if os.path.exists(path):
                return open('shakespeare.txt', encoding='ascii').read().split()
                shakespeare = urlopen(url)
                return shakespeare.read().decode(encoding='ascii').split()

Next, we probably want an easy way to refer to our list of tokens and our successors table. Let's make the following assignments:

>>> tokens = shakespeare_tokens()

>>> table = build_successors_table(tokens)

Finally, let's define an easy to call utility function:

>>> def sent():
    return construct_sent('The', table)

>>> sent()
" The plebeians have done us must be news-cramm'd "

>>> sent()
" The ravish'd thee , with the mercy of beauty "

>>> sent()
" The bird of Tunis , or two white and plucker down with better ; that's God's sake "


Sometimes, we want to update a variable that is in a parent frame. However, that would normally create a new variable in our local frame, leaving the parent one untouched. Luckily, Python includes the nonlocal keyword, which tells Python that the designated variable exists in some parent frame and that we want to assign to that variable. Python will then use the previously bound variable in the closest parent frame that isn't the global frame. Predict the result of evaluating the following calls in the interpreter. Then try them out yourself!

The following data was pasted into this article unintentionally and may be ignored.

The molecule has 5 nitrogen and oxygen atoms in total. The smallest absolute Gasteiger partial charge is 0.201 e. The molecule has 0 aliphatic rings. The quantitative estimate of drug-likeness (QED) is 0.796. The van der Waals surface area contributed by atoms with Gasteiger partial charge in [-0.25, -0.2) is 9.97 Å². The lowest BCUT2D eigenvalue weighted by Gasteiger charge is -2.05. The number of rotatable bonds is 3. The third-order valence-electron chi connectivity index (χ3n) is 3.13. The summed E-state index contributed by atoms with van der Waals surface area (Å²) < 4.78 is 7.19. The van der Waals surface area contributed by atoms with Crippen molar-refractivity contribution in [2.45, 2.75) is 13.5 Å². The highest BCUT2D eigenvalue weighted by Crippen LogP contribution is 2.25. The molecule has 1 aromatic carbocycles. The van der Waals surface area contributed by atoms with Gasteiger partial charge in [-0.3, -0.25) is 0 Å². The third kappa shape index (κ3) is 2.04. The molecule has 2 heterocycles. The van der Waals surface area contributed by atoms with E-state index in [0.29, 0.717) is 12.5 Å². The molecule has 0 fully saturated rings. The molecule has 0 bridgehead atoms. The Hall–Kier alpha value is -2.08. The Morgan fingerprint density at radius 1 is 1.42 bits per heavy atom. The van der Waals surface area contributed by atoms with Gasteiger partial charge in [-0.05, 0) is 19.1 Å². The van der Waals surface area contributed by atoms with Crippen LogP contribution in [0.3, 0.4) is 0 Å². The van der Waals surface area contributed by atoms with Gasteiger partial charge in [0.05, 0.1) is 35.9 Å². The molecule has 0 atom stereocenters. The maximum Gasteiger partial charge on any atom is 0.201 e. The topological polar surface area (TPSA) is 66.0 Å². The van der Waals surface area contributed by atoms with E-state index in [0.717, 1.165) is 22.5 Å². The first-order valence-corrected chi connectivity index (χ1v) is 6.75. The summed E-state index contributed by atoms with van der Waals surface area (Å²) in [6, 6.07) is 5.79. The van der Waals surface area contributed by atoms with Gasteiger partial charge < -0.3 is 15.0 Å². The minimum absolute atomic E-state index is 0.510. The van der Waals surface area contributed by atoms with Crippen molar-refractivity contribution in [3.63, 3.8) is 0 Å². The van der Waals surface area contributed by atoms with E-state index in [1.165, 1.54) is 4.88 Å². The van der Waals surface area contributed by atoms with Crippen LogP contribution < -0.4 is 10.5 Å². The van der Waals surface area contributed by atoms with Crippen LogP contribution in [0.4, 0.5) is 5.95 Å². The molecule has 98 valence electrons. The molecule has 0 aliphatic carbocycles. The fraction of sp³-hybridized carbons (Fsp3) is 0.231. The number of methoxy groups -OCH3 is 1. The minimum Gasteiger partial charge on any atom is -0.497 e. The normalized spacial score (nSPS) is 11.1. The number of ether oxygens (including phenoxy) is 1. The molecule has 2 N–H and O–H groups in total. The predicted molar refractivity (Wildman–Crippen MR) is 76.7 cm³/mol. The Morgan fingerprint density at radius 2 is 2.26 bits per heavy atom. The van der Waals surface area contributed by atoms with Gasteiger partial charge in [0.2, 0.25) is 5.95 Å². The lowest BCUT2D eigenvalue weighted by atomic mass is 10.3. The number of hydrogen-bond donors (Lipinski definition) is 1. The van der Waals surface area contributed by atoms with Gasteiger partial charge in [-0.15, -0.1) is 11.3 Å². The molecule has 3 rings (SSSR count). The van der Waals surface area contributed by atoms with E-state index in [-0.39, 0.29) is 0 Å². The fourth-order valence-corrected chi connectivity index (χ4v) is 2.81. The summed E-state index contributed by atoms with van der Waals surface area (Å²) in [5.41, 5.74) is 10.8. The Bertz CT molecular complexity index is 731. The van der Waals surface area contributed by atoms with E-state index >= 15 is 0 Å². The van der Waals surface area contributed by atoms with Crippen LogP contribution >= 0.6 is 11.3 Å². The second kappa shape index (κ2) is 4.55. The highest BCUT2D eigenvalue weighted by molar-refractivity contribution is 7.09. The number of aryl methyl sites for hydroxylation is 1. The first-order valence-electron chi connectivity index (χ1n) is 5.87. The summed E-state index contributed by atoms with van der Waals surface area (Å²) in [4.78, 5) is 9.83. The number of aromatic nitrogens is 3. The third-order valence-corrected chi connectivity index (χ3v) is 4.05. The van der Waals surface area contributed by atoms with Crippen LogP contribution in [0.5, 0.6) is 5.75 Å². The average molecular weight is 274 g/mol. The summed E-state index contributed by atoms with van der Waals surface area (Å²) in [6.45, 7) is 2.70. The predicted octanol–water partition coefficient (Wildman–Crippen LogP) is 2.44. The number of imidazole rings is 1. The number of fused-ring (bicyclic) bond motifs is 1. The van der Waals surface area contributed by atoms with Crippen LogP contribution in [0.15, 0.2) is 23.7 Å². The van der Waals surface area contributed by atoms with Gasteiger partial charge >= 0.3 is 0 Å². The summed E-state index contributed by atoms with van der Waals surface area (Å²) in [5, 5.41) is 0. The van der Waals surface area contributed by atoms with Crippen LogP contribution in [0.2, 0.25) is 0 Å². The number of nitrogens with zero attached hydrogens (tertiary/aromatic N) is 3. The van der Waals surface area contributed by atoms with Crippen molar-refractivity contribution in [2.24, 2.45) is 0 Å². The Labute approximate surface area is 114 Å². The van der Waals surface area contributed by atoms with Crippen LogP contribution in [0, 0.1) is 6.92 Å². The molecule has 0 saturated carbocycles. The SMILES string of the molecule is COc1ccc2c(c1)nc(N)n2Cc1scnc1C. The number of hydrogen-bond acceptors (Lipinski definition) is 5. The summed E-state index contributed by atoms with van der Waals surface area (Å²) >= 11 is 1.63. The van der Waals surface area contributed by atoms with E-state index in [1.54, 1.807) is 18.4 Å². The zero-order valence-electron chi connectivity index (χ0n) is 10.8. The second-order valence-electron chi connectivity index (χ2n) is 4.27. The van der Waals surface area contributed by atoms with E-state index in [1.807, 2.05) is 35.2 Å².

>>> def make_funny_adder(n):
        def adder(x):
            if x == 'new':
                nonlocal n
                n = n + 1
                return x + n
        return adder

>>> h = make_funny_adder(3)
>>> h(5)

>>> j = make_funny_adder(7)
>>> j(5)

>>> h('new')
>>> h(5)

>>> j(5)

Write a function make_fib that returns a function that returns the next Fibonacci number each time it is called. Examples:

>>> fib = make_fib()

>>> fib()

>>> fib()

>>> fib()

>>> fib()